Friday, November 4, 2016


Every week at the very *least*, I am struck with gratitude for a couple of things in my upbringing - one, I grew up at a time when popular entertainment was thinner on the ground, so we had 3 networks and PBS to choose from until I was like THIRTEEN and, gasp, a whole *fifth* channel showed up (what eventually became Fox). PBS being a great place to visit, its programming made up a hearty chunk indeed of my up-growin', and I still gravitate to its offerings, some of them as old as I am, but always intriguing - and, to boot, with parents like mine a great way to learn critical television watching.

Our Earth is a master chef. She really knows how to cook!

All this intro is apropos of the neato-spedito NOVA now playing. Shiny gems! How do opals come to be? What can we learn from so-called "flawed" diamonds (now I want one; I've never given two hoots about a dang diamond before, but - five billion year old geology, preserved in a beautiful uncut stone? GIMME inclusions!)? I am enchanted by how excited these scientists are, it's funderful to watch. The thing about learning the science of things we romanticize is this: sometimes, understanding the properties that lead us to emotional conclusions actually *deepens* the fascination and mystic feeling.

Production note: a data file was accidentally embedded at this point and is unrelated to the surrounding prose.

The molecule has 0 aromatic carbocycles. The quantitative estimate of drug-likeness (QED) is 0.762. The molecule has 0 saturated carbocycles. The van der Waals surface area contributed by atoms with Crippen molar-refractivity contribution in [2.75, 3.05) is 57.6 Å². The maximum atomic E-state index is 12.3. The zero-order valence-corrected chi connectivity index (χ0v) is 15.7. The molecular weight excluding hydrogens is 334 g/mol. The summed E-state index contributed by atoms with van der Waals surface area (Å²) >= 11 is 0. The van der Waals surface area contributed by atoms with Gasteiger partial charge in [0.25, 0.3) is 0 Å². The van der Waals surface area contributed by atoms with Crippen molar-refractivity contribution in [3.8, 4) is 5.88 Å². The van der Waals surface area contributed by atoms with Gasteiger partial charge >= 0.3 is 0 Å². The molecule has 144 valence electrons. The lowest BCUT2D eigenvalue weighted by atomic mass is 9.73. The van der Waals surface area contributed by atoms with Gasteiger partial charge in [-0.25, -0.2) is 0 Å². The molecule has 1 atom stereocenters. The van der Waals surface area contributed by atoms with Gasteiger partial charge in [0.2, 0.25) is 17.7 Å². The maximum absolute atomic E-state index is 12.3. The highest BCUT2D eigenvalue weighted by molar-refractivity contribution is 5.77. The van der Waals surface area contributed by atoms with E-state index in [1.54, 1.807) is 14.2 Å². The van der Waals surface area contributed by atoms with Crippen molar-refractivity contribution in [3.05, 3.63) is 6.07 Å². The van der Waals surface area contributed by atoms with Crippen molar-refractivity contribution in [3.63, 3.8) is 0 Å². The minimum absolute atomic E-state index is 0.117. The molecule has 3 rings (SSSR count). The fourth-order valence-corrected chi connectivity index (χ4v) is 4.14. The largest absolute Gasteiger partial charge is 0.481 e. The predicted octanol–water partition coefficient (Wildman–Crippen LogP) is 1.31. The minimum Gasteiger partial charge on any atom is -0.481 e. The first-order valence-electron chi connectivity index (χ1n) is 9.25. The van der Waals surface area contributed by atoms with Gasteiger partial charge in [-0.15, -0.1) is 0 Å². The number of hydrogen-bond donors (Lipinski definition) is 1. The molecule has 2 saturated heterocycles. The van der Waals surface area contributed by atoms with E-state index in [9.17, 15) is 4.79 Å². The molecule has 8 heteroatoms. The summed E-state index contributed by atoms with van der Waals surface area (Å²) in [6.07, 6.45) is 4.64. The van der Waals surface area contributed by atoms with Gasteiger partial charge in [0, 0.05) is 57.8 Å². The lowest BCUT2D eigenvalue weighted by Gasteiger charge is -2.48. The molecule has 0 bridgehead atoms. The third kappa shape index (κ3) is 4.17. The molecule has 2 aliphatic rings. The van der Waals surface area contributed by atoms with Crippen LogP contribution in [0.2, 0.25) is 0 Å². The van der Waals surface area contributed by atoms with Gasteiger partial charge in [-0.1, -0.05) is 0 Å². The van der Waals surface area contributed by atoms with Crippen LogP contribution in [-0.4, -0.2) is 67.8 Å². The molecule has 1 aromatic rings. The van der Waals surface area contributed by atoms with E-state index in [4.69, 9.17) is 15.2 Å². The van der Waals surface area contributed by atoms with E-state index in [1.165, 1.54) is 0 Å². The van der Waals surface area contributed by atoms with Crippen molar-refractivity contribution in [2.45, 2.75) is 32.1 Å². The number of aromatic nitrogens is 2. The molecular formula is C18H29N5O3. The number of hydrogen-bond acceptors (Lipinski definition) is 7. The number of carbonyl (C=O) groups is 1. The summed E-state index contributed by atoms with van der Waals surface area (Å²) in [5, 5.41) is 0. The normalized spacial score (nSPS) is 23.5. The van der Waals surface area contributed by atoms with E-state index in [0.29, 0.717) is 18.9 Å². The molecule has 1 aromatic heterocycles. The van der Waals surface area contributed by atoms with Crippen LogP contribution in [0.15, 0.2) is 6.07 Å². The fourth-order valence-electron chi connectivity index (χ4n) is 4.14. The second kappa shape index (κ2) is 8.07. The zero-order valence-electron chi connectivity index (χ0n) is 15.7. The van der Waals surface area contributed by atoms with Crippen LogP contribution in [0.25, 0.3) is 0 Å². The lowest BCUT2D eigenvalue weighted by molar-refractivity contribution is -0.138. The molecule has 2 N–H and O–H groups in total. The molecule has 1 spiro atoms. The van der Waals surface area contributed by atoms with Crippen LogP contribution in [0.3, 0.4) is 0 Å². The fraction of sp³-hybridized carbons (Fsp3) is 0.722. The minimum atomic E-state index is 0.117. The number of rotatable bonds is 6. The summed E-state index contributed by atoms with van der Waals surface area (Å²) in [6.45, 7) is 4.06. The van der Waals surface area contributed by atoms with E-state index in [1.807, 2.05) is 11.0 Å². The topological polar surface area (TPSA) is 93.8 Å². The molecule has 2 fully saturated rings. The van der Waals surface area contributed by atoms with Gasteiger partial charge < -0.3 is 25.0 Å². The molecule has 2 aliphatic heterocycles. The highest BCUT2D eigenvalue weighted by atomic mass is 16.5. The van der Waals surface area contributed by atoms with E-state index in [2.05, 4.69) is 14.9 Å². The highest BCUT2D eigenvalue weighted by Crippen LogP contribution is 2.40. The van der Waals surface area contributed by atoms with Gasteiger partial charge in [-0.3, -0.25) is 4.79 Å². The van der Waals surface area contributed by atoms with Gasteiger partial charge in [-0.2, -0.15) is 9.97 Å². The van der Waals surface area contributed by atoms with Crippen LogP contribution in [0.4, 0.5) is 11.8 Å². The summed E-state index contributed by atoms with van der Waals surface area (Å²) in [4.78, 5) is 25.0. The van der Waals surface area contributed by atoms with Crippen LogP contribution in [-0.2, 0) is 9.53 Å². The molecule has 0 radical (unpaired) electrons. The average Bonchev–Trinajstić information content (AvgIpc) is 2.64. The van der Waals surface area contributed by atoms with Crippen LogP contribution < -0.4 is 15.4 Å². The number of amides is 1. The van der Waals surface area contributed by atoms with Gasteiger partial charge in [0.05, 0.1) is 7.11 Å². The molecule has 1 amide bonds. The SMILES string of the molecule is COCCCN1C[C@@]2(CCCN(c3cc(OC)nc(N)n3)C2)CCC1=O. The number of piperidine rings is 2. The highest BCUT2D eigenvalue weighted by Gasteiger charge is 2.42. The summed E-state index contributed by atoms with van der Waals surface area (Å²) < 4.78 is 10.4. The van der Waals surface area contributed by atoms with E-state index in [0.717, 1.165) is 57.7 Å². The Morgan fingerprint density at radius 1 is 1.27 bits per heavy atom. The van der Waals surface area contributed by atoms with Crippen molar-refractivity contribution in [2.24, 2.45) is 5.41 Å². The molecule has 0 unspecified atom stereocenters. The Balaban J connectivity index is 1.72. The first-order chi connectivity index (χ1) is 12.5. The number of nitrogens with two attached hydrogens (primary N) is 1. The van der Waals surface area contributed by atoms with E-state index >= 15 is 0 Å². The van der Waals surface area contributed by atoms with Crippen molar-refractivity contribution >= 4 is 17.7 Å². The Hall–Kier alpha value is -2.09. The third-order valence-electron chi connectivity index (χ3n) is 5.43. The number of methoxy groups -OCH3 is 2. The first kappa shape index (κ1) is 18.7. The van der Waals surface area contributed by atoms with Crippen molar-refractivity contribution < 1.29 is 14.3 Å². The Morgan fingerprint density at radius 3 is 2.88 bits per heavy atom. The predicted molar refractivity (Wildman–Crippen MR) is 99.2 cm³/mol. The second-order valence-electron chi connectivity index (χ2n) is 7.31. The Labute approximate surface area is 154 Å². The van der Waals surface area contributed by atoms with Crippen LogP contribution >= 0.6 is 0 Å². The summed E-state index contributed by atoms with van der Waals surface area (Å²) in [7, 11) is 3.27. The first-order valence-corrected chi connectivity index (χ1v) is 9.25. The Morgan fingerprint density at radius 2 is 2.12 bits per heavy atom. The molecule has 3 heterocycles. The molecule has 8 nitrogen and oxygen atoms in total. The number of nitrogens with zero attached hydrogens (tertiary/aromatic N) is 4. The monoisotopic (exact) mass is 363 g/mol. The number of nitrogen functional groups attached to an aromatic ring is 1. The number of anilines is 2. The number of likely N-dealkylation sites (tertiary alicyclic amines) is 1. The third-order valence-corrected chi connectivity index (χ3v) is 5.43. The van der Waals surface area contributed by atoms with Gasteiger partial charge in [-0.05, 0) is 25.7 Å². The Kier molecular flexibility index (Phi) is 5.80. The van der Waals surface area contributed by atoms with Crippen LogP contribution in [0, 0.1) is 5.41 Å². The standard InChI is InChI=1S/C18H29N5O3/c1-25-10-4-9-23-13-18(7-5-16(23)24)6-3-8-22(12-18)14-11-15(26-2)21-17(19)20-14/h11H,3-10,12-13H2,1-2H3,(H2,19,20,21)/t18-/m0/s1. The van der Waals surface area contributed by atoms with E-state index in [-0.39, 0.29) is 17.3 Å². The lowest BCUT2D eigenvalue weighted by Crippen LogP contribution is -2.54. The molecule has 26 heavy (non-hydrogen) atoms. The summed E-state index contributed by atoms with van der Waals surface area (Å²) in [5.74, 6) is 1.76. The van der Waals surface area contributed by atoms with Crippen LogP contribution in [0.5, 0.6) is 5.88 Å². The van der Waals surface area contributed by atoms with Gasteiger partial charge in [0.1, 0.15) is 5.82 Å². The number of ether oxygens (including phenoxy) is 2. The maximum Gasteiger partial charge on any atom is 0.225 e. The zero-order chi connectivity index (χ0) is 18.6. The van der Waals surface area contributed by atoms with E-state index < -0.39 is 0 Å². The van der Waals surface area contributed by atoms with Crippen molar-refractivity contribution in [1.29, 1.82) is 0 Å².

Glamour, I admit/protest, is not generally a source I think of when it comes to news. Yet somehow, in my wanderings around the intertubes, at some point this week I bumped into this piece about Uber's discrimination against minorities and women. (Yes, the info here points specifically to discriminating against Black people; do you think they're better with other POC? I don't.) It's sad, and it is a good article.

This post from Ann Bennett made me happy if only for using the term "messes" in my favorite way, but it's also a neat agricultural/cultural/foodie piece. On the health benefits and history of 8 messes of poke salad. (Bonus content: in the comments, she uses "victuals.")

Okay, SUPERMOON! Who doesn't love a supermoon? I don't not! Pick your link here.

A 49,000 year old human settlement in Australia? Linkyness from the Sidney Morning Herald, because I kind of love that their domain is Most news'll do the SMH to you. (The posture in this picture? That doesn't remind me of anyone I know, at ALL. Except totally.)

You can adapt through mutations, but if you interbreed with the local population who are already there, you can get some of these adaptations for free.

Click for the story behind the quote: the genetics behind Neanderthallergies. Hmm!

For centuries, nobody batted an eye at singular they...

I'll pause with this quote and say this: honestly, in my nearly 50 years on the planet, I had never even heard of anyone objecting to "they" (or ... thinking it is new!???) until a year, maaaaayyyybe two, ago. What rocks do the people live under, who protest against this as politically correct tyranny? What language do they speak? As The Arrant Pedant says: this complaint is not about grammar.

No comments: